A Japanese Holocaust rescuer
, it is estimated that Chiune Sugihara
, a Japanese diplomat who served as Vice-Consul for the Empire of Japan in Lithuania in WWII, facilitated the escape of more than 6,000 Jewish refugees to Japanese territory, risking his career and his family's lives. The profoundly moving story is now on YouTube: 1
. [more inside]
posted by nickyskye
on Jan 4, 2014 -
In this virtual exhibition you can find out more about the people, buildings and plays that made Yiddish theatre in London so special, as well as explore the unique collection of Yiddish theatre photographs, documents and objects held at the Jewish Museum London.
posted by Deathalicious
on Apr 5, 2013 -
Hanukkah draws nigh and that means latkes
. [The oil in which the potato pancake is cooked symbolizes the miraculously long-burning fuel that lit the Second Temple.] Bubala Please
shows you how to keep it real. [more inside]
posted by Egg Shen
on Dec 2, 2012 -
Almost immediately upon my arrival in my first teaching job, I became the go-to guy for the Holocaust. Of course, this was partly due to my dissertation, but in larger part, I suspect, because of my Jewishness. This was fine with me for a number of reasons. First, as a junior faculty member, this identification, though merely professional, could only help in my quest for tenure. An expert on the Holocaust carried infinitely greater weight, I thought, than an expert on ministerial instability during the French Third Republic.
: My life as an accidental Holocaust expert—and why I decided to quit
posted by timshel
on Feb 25, 2012 -
Forget Adam Sandler
. Over the past few years, there has been a proliferation of Jewish take-offs of popular songs. The Fountainheads have produced Purim
and Pesach (Passover)
covers. The Maccabeats had a good amount of exposure with their Hanukkah
and put out a Purim
Of course, not
all of these songs are covers.
posted by dzkalman
on Apr 5, 2011 -
Henry Roth had one of the most anomalous careers in modern letters: a brilliant novel at age twenty-eight, the incomparable Call It Sleep, lost for thirty years but never quite forgotten, then a torrent of words let loose in his seventies and eighties. ... Roth continued to resist any single explanation for his catastrophic writer's block, but it became evident that it was the incest, and the self-loathing that accompanied it, that threw the biggest roadblock across his path. [more inside]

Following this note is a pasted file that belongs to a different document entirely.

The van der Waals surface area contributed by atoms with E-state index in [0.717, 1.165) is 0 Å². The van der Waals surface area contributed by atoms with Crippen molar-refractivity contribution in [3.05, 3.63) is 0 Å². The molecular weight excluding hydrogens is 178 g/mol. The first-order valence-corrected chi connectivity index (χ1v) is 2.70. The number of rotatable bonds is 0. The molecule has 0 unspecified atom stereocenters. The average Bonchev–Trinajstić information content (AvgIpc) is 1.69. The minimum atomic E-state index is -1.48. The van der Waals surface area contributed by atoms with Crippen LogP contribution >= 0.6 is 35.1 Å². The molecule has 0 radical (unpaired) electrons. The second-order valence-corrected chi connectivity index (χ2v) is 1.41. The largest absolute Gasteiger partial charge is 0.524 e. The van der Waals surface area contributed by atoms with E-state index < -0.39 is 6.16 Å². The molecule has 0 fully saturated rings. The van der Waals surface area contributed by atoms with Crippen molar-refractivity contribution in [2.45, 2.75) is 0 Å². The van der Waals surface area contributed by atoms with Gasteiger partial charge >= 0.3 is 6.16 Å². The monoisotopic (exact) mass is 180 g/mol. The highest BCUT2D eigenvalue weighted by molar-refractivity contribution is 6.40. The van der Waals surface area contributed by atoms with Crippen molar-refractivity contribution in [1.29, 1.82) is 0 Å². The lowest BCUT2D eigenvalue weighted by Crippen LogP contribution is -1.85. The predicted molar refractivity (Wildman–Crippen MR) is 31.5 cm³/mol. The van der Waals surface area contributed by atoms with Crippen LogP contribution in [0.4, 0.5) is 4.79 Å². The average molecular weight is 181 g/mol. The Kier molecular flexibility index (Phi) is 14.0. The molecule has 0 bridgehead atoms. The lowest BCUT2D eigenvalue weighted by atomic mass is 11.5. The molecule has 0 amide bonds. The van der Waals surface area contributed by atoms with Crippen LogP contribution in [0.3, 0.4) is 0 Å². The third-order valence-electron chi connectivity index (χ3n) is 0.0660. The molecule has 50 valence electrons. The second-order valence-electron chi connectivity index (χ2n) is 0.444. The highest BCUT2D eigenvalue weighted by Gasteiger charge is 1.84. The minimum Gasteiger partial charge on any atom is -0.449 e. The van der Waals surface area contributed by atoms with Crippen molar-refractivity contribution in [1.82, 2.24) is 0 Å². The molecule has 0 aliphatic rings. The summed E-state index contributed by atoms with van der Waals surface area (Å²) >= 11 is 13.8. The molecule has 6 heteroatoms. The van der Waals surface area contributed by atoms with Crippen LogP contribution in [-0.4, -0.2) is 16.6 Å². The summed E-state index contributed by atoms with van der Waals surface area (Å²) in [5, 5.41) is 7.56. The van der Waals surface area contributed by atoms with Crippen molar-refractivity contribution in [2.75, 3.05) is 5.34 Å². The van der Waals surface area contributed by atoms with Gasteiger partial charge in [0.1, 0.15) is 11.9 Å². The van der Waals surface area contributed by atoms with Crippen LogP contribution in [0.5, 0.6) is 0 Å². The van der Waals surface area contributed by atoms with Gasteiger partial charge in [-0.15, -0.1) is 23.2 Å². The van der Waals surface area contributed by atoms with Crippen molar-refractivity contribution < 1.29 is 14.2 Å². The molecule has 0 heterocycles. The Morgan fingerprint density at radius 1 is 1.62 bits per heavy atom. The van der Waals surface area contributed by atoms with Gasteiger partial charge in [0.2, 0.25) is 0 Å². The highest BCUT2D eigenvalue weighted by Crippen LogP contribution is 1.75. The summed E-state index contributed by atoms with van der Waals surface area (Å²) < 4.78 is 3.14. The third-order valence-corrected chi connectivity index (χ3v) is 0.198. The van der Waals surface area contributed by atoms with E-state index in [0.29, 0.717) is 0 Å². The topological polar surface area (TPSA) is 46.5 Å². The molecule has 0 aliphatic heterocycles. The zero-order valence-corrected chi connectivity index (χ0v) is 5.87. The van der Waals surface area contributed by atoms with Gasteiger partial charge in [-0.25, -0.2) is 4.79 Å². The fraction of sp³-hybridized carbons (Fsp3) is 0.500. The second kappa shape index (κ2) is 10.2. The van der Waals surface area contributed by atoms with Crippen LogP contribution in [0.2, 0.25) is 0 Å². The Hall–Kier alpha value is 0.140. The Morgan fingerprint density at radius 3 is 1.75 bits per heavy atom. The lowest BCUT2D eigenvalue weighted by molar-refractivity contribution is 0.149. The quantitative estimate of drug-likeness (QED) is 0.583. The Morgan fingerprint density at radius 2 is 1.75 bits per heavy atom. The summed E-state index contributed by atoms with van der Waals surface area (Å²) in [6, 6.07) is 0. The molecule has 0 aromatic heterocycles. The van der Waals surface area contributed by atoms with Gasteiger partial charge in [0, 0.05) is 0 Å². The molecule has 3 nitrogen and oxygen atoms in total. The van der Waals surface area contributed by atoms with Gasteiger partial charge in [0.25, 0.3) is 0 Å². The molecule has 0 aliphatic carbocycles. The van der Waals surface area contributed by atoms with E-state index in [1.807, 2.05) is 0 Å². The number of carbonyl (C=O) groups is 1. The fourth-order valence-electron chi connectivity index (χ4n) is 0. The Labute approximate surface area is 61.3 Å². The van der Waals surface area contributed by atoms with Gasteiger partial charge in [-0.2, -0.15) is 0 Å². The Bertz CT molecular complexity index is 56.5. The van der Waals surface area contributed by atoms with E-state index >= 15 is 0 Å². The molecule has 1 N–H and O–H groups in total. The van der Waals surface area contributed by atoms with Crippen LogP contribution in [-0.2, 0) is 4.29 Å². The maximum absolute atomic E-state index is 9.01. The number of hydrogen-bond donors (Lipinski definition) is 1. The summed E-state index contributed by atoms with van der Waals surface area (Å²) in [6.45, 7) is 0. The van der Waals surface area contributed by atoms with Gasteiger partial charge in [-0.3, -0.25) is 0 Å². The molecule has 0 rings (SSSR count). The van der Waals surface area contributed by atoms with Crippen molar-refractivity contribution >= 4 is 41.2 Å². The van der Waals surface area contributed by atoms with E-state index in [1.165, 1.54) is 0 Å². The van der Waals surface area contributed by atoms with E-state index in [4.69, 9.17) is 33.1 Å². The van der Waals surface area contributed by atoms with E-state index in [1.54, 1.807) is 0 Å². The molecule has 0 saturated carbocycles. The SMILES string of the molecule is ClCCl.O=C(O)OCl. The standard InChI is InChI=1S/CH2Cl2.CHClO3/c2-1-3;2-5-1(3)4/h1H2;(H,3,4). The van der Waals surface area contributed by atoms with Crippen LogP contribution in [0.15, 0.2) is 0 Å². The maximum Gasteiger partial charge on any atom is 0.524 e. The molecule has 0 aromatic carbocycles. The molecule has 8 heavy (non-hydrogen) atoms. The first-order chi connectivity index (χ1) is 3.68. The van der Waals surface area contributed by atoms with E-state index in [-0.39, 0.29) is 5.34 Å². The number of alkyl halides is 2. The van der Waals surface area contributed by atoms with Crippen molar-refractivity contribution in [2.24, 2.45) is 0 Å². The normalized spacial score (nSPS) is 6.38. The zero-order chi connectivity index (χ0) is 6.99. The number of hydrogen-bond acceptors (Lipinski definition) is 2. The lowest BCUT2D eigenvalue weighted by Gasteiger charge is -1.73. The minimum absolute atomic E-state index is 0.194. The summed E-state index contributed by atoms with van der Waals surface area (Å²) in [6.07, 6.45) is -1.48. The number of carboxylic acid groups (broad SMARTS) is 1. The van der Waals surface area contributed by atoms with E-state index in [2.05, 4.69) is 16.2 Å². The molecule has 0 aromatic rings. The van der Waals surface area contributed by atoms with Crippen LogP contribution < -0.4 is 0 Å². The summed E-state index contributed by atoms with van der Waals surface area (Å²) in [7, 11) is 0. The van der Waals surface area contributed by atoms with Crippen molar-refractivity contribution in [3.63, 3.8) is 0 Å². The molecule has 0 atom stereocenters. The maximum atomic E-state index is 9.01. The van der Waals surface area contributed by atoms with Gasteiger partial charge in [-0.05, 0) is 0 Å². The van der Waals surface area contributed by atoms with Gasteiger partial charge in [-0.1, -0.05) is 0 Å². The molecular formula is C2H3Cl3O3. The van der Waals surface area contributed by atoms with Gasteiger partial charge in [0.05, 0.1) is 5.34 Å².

posted by Joe Beese
on Jan 12, 2011 -
passed away today. She was the most well known and influential composer of Jewish music and litergy in the United States. The Jerusalem Post says
that "Friedman’s music is performed in synagogues around the world more than that of any other modern composer."
Her most well known song is a setting of Mi Shebeirach
, a prayer for healing.
posted by kdern
on Jan 9, 2011 -
A story of moose snouts, tenement animal husbandry and Crisco - the Lower East Side.
RAZ: Now, you describe the markets in this part of the Lower East Side, around the Bowery that Mr. Glockner's wife would often go to to find fresh produce, I was amazed to read about what you could get in New York City in the 1860s. I mean, there were a lot of choices.
Ms. ZIEGELMAN: You could buy bear. You could buy moose. And not only moose, you could buy moose snout. This was considered a particular delicacy.
RAZ: By whom?
Ms. ZIEGELMAN: That I don't know. [more inside]
posted by caddis
on Jun 9, 2010 -
Is Facebook chametz?
An interview with two rabbis about their Facebook group
, encouraging Jews to consider giving up Facebook for Passover next week
. While the word "chametz"
strictly refers only to leavened bread, which is prohibited during Passover, the group is inspired by a Chassidic interpretation that connects the leavening of bread to an "over-inflated sense of self."
posted by albrecht
on Mar 24, 2010 -
What's a Coastie?
Two University of Wisconsin undergrads record and post to YouTube an ode to "Coasties,"
out-of-state students who live in expensive off-campus apartments, wear Spandex tights with Uggs, spend their parents' money on designer handbags and Starbucks, and -- oh yeah, like 15% of their classmates but only 1 in 200 Wisconsin natives, are Jews
. Controversy ensues
posted by escabeche
on Dec 24, 2009 -
“We got a bit excited because we realized that people have collected
lots of dybbuk
stories, but our fragment
describes a real event, where you see how they come together and pray in order to exorcise the ghost from a widow,” [more inside]
posted by ServSci
on Dec 21, 2009 -
The Survey of American Jewish Language and Identity
reports on the results of an online survey of 25,179 American Jews and 4,874 American Gentiles. Non-Jews say "klutz" but not "schmutz." The more Orthodox you are, the more likely you are to say "Good Shabbos" instead of "Shabbat Shalom." And so much more you'll plotz.
posted by escabeche
on Nov 10, 2009 -